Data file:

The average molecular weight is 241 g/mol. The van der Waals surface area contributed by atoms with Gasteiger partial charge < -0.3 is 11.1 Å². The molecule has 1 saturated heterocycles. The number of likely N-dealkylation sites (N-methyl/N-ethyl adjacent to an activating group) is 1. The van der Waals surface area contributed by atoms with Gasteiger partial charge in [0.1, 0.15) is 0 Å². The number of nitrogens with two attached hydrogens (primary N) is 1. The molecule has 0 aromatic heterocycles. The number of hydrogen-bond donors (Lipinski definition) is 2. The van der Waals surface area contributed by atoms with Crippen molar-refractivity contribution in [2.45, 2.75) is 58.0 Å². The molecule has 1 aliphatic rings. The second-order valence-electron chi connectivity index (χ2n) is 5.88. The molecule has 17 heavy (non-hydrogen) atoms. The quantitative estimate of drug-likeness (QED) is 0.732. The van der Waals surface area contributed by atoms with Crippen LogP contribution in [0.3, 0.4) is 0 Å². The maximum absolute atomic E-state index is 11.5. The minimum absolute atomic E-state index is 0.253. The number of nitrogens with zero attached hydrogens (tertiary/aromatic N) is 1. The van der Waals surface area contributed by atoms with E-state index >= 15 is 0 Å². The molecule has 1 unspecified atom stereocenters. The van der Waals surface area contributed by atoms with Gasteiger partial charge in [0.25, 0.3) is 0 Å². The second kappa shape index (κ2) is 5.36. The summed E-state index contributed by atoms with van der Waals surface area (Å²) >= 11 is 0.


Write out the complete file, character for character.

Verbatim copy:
The average molecular weight is 241 g/mol. The van der Waals surface area contributed by atoms with Gasteiger partial charge < -0.3 is 11.1 Å². The molecule has 1 saturated heterocycles. The number of likely N-dealkylation sites (N-methyl/N-ethyl adjacent to an activating group) is 1. The van der Waals surface area contributed by atoms with Gasteiger partial charge in [0.1, 0.15) is 0 Å². The number of nitrogens with two attached hydrogens (primary N) is 1. The molecule has 0 aromatic heterocycles. The number of hydrogen-bond donors (Lipinski definition) is 2. The van der Waals surface area contributed by atoms with Crippen molar-refractivity contribution in [2.45, 2.75) is 58.0 Å². The molecule has 1 aliphatic rings. The second-order valence-electron chi connectivity index (χ2n) is 5.88. The molecule has 17 heavy (non-hydrogen) atoms. The quantitative estimate of drug-likeness (QED) is 0.732. The van der Waals surface area contributed by atoms with Crippen LogP contribution in [0.3, 0.4) is 0 Å². The maximum absolute atomic E-state index is 11.5. The minimum absolute atomic E-state index is 0.253. The number of nitrogens with zero attached hydrogens (tertiary/aromatic N) is 1. The van der Waals surface area contributed by atoms with E-state index >= 15 is 0 Å². The molecule has 1 unspecified atom stereocenters. The van der Waals surface area contributed by atoms with Gasteiger partial charge in [0.25, 0.3) is 0 Å². The second kappa shape index (κ2) is 5.36. The summed E-state index contributed by atoms with van der Waals surface area (Å²) >= 11 is 0.